In January of this year Clint Howard officially endorsed Ted Cruz for President, earning effusive praise from the Republican candidate himself in the process. “Clint Howard is an excellent actor and a true patriot,” Cruz said in a statement. “It is encouraging to see members of Hollywood stand up for principle.”
When I met the affable Apollo 13 actor and brother to Ron Howard last week in Tennessee, I asked him if he knew the truth* about his wannabe POTUS of choice: That (according to that one meme on the Internet, where everything you read is totally and always true) Ted Cruz is, in actuality, the Zodiac Killer.
“Wait, wait, wait—you mean THE Zodiac Killer? From the movie with Clint Eastwood?” roared Howard, veteran of over 200 movies and certified Hollywood That Guy. “That’s pretty good.”
He paused to consider the U.S. Senator from Texas. “No—Ted’s not the most handsome man in the field,” Howard laughed. “Maybe that’s why I support him.”
Ron may be the Howard with the Oscar and the acclaim, but Clint, whose first acting gig came in 1961 at the age of 2, has carved out one of the most eclectic careers in Hollywood. It’s taken him from The Andy Griffith Show to Roger Corman and Alan Arkush’s cult classic Rock ‘n’ Roll High School, to Tango & Cash and Austin Powers. Most famously, of course, the character actor with an unmistakable face and a knack for playing goofy has appeared in every movie his brother has directed.
He’s got his favorites – Apollo 13 and Frost/Nixon – but Howard appreciates the schlock as much as the Oscar bait in his filmography. He has a lot of love for German low-budget king Uwe Boll, for example, for whom he made two films in bizarre, simultaneous fashion back in 2011.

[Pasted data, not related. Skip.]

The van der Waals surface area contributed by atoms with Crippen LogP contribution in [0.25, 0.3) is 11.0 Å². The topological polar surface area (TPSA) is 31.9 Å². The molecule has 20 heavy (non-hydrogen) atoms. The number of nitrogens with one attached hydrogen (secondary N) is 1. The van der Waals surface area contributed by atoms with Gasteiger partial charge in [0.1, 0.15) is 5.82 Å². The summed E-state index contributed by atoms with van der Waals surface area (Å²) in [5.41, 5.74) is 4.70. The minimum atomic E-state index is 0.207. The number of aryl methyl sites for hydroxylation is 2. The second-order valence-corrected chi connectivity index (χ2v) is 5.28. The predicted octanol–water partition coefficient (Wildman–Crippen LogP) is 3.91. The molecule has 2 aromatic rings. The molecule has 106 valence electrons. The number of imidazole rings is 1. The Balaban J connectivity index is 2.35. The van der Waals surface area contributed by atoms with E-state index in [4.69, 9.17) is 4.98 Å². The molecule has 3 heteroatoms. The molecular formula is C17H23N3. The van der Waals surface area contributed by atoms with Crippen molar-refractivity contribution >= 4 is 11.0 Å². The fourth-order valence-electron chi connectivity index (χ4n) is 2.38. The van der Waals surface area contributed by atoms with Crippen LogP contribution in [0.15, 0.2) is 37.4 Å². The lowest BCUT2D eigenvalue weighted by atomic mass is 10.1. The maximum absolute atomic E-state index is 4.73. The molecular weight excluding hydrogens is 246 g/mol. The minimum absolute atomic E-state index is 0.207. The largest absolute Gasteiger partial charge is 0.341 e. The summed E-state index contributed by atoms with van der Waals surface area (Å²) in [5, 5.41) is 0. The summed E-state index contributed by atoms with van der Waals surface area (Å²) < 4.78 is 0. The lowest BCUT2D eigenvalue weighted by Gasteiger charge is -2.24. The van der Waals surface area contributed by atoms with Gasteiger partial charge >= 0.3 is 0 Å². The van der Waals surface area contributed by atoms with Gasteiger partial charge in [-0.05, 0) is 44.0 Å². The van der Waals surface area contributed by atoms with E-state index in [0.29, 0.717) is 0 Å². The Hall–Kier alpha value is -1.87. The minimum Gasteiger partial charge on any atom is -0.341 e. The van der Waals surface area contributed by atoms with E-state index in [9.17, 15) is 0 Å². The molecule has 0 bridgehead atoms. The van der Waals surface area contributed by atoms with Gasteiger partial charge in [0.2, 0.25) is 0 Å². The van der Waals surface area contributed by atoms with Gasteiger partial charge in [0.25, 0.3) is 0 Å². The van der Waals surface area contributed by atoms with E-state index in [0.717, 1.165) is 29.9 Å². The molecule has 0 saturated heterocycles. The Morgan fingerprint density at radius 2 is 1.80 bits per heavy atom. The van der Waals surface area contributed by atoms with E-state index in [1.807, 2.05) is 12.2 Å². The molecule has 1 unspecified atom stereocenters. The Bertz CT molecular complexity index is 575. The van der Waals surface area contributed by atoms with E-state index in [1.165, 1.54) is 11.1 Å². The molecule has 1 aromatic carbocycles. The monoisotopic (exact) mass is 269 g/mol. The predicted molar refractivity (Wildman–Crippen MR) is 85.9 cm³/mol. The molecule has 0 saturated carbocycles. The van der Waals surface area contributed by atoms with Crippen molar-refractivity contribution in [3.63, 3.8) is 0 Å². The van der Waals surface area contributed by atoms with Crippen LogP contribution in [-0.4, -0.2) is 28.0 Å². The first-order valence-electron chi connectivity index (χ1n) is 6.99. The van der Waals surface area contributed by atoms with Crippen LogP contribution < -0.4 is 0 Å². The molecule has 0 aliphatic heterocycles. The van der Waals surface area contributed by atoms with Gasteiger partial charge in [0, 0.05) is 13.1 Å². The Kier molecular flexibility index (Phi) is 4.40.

“Uwe’s a great dude! One of the most honest men in the business I’ve ever met,” he gushed of the DIY genre auteur infamous for challenging his critics to a boxing match. “If he says something, he’ll do it. He doesn’t say things he doesn’t mean.”
The two bonded over a six-week shoot in Zagreb, Croatia, where Boll had the ingenious idea of filming two separate features at once: vampire sequel BloodRayne: The Third Reich, about a half-vampire Nazi-hunting superheroine, and action comedy Blubberella, a direct spoof of BloodRayne: The Third Reich, about a plus-sized half-vampire Nazi-hunting super heroine.
“We would shoot the scene once straight, and then they’d bring in these other actors,” he laughed. “This gal Lindsay Hollister played Blubberella, she’s a big fat girl. We would spend an hour shooting a sequence from BloodRayne: Third Reich – not even an hour, we would only get one or two takes, tops, for Blubberella. And sometimes we wouldn’t even have time to figure it out – we’d just shoot it completely on the run.”
“That was also a fun movie to watch,” he added with a smile. “I mean, it’s not Dr. Zhivago, but it’s fun.”
Six months after the shoot, Howard adds, Boll won $100 off of him in a highly competitive ping pong match. “Uwe was a good boxer, he was an athletic guy, and he gladly took my hundred bucks,” Howard said. “That might be the budget for his next movie!”
Clint Howard does not seem like a man who lives with many regrets. But once upon a time, he thinks he might have had a shot at the role of the century in a galaxy far, far away. “There was a time in Hollywood when they would see everybody,” he recalled. “I read for Star Wars. I was, what, 17 years old? They weren’t even sure what they were looking for.”
“I think this is true, that Mark Hamill was there for the auditions when I went,” he continued. “Now, they did a bunch of auditions. You could go on three or four auditions before it finally got down to the wire.” Ironically, Howard suspects his memorable turn in the other biggest sci-fi franchise in history might have cost him his shot at Star Wars stardom. “Francis Coppola’s in the room, and George Lucas looks at me and goes, ‘Commander Balok, Corbomite Maneuver!’”
It was, to Howard’s dismay, an incredibly nerdy reference to his appearance as a child in an episode of Star Trek: The Original Series. “He’s a Star Trek geek,” he said of Lucas. “A rich geek! Well, that’s not the way the interview was going to go in my head.”